27 September 2022

Hackney Islington pillow fight

Local authorites, all ultimately publicly funded, are quite happy to waste time and money trying to move £130 from one council budget to another. Here is a decision from a London Tribunals independent adjudicator.

A driver (looking at you Hackney Council) must be inept, naughty or poorly sighted to fail to realise there is something very unusual about this road layout
Islington Council were inept in not proving their case (they are one of the better councils when it comes to proving their case at the tribunal).

25 September 2022

Knowledge is Power and persistence pays off

Mr Mustard helps a loft conversion company if the boss or any of the staff get PCNs. Their contracts with customers require that they provide as many visitor vouchers as are required but still things go wrong sometimes.

This PCN was picked up in Merton:

During the to and fro emails with the office it turned out that the driver had spoken to the CEO (Civil Enforcement Officer = traffic warden) to tell him of the works which were taking place in the street and that he was waiting for his client to sort out a visitor voucher. On arrival the client was on the phone and once he was off it he had run out of printed vouchers in any event (virtual ones may be available in Merton but how tech savvy is the client and does he have to go off to work?).
Mr Mustard looked at the photographs and found the driver in one of them. It is timed at 08:51 so two whole minutes before the PCN was issued.

Mr Mustard enquired as to what was said. Apparently the CEO said that the information was in the machine and although the PCN had not yet been printed there was nothing he could do other than complete the PCN. Mr Mustard was not amused. He decided to get the notes made by the CEO by making a Subject Access Request (you too can do this for your own data). He did that on the same day (5 August) as he made the informal challenge. Mr Mustard wasn't worried about the discount for early payment as he intended that nothing would be paid.

During the evening of 15 August Mr Mustard checked the PCN on line, the balance was zero. Clearly when a motorist makes a Subject Access Request the parking department knows that a critical eye is going to be cast over their handiwork so if it is defective it is best to cancel as early as possible. It turned out that they had cancelled the PCN that very morning. He was sent copies of the PCN system after reminding Merton that a response was overdue.

The notes are very interesting. The CEO certifies that he has attached the PCN to the vehicle at 08:52 a PCN which wasn't issued until 08:53 !
The payment system was only checked up to 08:46 so any payments made on arrival wouldn't show up, that is a huge flaw in Merton's systems.
The CEO comment that no driver was seen would go against Merton at the tribunal as the driver, wearing a liveried shirt, is shown in one of their photographs. If the CEO got that simple fact wrong how much of their evidence could be relied upon?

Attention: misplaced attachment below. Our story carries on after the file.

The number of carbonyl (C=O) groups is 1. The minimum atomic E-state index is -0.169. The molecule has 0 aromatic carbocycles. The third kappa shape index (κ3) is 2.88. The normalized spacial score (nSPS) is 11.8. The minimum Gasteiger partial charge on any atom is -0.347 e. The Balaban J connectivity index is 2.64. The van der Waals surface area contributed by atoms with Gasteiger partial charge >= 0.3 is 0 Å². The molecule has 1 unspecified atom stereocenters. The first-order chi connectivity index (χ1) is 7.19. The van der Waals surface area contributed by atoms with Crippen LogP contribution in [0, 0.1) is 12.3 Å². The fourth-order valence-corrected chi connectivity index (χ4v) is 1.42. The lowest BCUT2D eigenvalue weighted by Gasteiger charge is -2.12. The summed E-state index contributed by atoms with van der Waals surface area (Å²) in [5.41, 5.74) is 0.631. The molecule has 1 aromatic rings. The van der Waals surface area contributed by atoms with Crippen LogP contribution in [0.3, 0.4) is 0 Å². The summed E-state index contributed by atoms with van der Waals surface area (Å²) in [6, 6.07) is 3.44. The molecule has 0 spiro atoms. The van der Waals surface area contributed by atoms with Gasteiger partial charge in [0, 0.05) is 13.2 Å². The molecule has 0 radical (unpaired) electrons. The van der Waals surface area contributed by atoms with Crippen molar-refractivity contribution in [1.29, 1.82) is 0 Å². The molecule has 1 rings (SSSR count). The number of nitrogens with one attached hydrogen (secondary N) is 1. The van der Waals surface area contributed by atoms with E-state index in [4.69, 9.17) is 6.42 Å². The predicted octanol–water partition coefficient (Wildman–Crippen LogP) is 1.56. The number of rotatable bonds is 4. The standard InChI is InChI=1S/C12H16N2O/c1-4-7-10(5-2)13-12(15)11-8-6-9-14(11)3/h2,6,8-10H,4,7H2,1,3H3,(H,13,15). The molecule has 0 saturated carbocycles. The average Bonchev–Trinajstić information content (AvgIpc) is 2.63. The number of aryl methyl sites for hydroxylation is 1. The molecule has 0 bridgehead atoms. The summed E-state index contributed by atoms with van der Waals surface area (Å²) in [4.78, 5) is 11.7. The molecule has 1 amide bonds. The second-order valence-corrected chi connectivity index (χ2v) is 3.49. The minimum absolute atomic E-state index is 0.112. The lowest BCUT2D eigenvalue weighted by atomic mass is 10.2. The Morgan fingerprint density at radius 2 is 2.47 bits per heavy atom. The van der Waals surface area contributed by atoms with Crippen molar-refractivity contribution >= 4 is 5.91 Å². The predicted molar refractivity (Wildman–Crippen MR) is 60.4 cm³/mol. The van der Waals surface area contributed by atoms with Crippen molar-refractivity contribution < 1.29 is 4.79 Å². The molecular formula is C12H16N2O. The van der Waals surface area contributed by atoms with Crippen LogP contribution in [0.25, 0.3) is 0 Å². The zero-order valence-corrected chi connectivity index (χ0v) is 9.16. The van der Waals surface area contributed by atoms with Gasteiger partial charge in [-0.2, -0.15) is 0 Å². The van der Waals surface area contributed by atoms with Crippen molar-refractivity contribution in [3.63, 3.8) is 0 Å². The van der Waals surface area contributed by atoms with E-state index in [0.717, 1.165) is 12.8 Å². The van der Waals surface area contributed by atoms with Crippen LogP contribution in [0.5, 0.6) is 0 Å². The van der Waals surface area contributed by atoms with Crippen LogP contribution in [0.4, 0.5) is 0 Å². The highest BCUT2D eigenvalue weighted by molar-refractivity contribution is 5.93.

As to the notes of the conversation, which are mandatory, they didn't exist.

Lots of people assume that local authorities must be right, the truth is far removed from that, incompetence abounds.
The loft company were as honourable as they always are, another £50 was paid to North London Hospice.


13 September 2022

The story of a minor bus lane incursion

Mr Mustard has the pleasure to meet some of the people he helps to fight PCNs for, in this case a lady he will call Mrs Kind, who is 80 years old (indelicate to ask but sometimes it helps). Mrs Kind had been to visit a friend at Appletree Court which you can see in the photos below. For some reason, which she couldn't remember, she drifted into the bus lane (and given that there were no buses about no advantage was gained so there was no point) but the cars turning right and the people crossing the road may have influenced her choice of line.

A bus lane contravention is one of 'strict liability' 

and thus the question is whether or not you entered the bus lane and one wheel within it or even a mirror overhanging the lane is enough. There is the legal principle of 'de minimis non curat lex' to consider (the law does not concern itself with trifles) which some adjudicators would apply in this case, but others wouldn't do so, that is a question of interpretation of the law which is entirely within the gift of the particular adjudicator.

In London the motorist gets three opportunities to contest a bus lane PCN.
The first when the Penalty Charge Notice arrives (although this is not an opportunity required by law, the challenge is informal).
The second when the Enforcement Notice arrives.
The third when the Notice of Rejection arrives.

Mr Mustard duly challenged the PCN, he was in succinct mode.

The incursion into the bus lane was too trivial to warrant a PCN.
It was rejected.
Once the Enforcement Notice was received,the formal representations were made. You can and should, make the same challenge as before, unless there is something newly thought of to add.

The incursion into the bus lane was too trivial to warrant a PCN.

The formal Notice of Rejection contained the following reasoning: